If you saw the tsunami video from Aceh here earlier this week, you’ll likely remember from the associated article that Indonesia is the country most devastated by the Sumatra earthquake and subsequent tsunamis. It turns out that the Indonesian government is not exactly welcoming those coming to help, even as the death toll in their country continues to climb to historic levels.
BANDA ACEH, Indonesia – An official document posted here says that nearly 210,000 people in Indonesia are dead or missing from the Dec. 26 tsunami, a death toll that appears to be far higher than officials have reported publicly. Rescue workers think even that number may be low.
The larger Indonesia toll would bring the total of dead and missing from the tidal surge across the Indian Ocean to nearly 272,000, ranking the tsunami as the fifth or sixth deadliest natural disaster in about 250 years.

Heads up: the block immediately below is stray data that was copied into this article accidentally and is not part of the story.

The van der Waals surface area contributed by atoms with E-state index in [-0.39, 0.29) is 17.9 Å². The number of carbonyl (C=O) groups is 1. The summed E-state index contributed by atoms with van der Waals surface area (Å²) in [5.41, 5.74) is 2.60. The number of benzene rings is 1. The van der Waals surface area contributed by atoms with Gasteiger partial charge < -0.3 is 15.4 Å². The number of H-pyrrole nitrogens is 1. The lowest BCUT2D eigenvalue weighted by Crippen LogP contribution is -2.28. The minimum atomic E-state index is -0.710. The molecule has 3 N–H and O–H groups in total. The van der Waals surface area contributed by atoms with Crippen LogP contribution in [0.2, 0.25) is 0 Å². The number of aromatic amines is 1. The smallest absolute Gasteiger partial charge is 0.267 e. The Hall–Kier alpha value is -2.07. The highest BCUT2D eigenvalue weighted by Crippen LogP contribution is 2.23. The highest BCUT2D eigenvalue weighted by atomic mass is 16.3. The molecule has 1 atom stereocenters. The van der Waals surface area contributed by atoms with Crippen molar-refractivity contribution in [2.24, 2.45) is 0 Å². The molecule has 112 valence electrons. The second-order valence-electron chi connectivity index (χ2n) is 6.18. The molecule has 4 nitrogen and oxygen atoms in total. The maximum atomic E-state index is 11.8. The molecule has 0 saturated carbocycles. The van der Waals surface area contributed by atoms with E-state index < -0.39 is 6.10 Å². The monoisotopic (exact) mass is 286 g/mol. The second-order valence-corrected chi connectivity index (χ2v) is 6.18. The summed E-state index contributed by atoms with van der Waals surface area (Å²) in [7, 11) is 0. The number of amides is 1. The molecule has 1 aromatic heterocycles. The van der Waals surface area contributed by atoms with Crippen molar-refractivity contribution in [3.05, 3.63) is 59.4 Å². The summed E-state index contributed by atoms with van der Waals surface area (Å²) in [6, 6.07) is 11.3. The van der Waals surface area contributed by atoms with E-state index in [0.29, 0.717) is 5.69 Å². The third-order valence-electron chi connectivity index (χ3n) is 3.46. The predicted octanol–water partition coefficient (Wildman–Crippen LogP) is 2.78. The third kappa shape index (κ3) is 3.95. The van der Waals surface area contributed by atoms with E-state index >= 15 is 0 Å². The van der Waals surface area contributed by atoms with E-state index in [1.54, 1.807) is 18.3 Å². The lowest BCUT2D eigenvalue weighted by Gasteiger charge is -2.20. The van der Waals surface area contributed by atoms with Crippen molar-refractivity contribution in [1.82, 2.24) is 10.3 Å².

The new death toll came as Indonesian officials restricted the movements of foreign relief workers, U.N. employees and journalists in devastated north Sumatra, the Indonesian island that took the brunt of the tsunami’s force, and said foreign military units would be allowed to work in the country for only a limited time.
Indonesia’s vice president told the United States and other nations that have sent troops to deliver relief that their forces won’t be permitted to remain in Sumatra longer than three months, and should leave as soon as their work is completed.Journalists on the ground in Aceh say that the army wants to re-establish control over the Aceh province, where the Indonesian military has been battling separatist rebels for decades. The area was completely off-limits to foreign aid and observers prior to the December 26, 2004 disaster.
Thanks to Wes Roth for the tip.